A fascinating subject and fine storytelling merge in this novel of a Spanish gender-bender.




A rollicking, captivating account of Catalina d’Erauso, a real-life 17th-century Spanish woman who went to the New World and lived as a man.

Based on Catalina’s own autobiography of her life as the “Lieutenant Nun,” and other historical documents, German debut novelist Orths creates a thoroughly modern narrative filled with tangential tall tales and odd bits of history as Catalina renegotiates the territories of custom and gender. As this version goes, Catalina was born in 1592 in San Sebastian, Spain, on an auspicious day of sun and rain. Her older brother Miguel helped with her birth and from then on was the headstrong Catalina’s primary caretaker. It is when Miguel leaves to run the family’s silver mine in Bolivia that young Catalina hatches her plan—she will risk everything to join Miguel in New Spain. She joins a convent (the only way a young girl can get a good education) and proceeds to become a model student, where the discipline and self-degradation she practices will steel her for the arduous journey. As a young woman, she runs away from the nunnery, taking shelter in a cave in the hills and transforming herself into Francisco Loyola. She moves to the city, where she becomes a physician’s assistant to Juan de Arteaga, and, more importantly, practices the ways of men. She scratches and curses and makes sly eyes at the ladies who pass, takes fencing lessons, roughens her hands and builds muscle so that no one will question her. On a mysterious ship of mute sailors, Francisco and Juan sail to the Americas together, where Catalina secretly searches for her brother. In South America, Catalina/Francisco becomes a soldier, renowned on the field for blood lust, then becomes a gambler, a murderous brawler, is cruel to women and—in short—engenders every undesirable trait of a stereotypical male. Orths refrains from simplifying this portrait of a gender-bending heroine, questioning instead the permeability of identity.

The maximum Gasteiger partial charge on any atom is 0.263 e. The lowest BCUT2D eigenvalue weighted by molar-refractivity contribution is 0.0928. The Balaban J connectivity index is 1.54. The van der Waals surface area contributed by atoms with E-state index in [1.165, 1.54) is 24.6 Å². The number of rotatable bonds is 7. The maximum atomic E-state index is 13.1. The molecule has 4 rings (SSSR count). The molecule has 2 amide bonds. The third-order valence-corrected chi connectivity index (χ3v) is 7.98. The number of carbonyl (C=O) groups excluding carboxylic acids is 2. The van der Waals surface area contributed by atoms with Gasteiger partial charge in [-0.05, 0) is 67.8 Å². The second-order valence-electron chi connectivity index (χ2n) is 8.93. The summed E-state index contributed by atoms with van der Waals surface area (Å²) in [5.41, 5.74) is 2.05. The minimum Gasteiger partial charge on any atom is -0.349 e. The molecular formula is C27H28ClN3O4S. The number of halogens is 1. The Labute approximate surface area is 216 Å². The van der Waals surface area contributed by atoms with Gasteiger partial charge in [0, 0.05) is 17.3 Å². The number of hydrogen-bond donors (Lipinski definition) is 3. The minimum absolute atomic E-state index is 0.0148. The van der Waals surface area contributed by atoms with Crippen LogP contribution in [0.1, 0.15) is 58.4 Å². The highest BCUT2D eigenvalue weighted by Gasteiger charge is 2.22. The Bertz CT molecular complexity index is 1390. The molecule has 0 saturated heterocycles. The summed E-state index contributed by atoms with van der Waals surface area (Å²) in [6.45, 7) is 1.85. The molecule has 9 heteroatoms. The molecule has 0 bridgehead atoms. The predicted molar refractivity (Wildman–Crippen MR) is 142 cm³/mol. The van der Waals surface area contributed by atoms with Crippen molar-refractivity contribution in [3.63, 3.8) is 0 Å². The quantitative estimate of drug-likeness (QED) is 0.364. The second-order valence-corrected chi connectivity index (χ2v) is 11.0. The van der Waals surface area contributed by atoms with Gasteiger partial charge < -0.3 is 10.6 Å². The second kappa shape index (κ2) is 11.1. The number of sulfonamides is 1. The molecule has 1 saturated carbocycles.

A fascinating subject and fine storytelling merge in this novel of a Spanish gender-bender.

Pub Date: Oct. 1, 2006

ISBN: 1-59264-165-2

Page Count: 250

Publisher: Toby Press

Review Posted Online: May 20, 2010

Kirkus Reviews Issue: July 15, 2006

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Doerr captures the sights and sounds of wartime and focuses, refreshingly, on the innate goodness of his major characters.

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Doerr presents us with two intricate stories, both of which take place during World War II; late in the novel, inevitably, they intersect.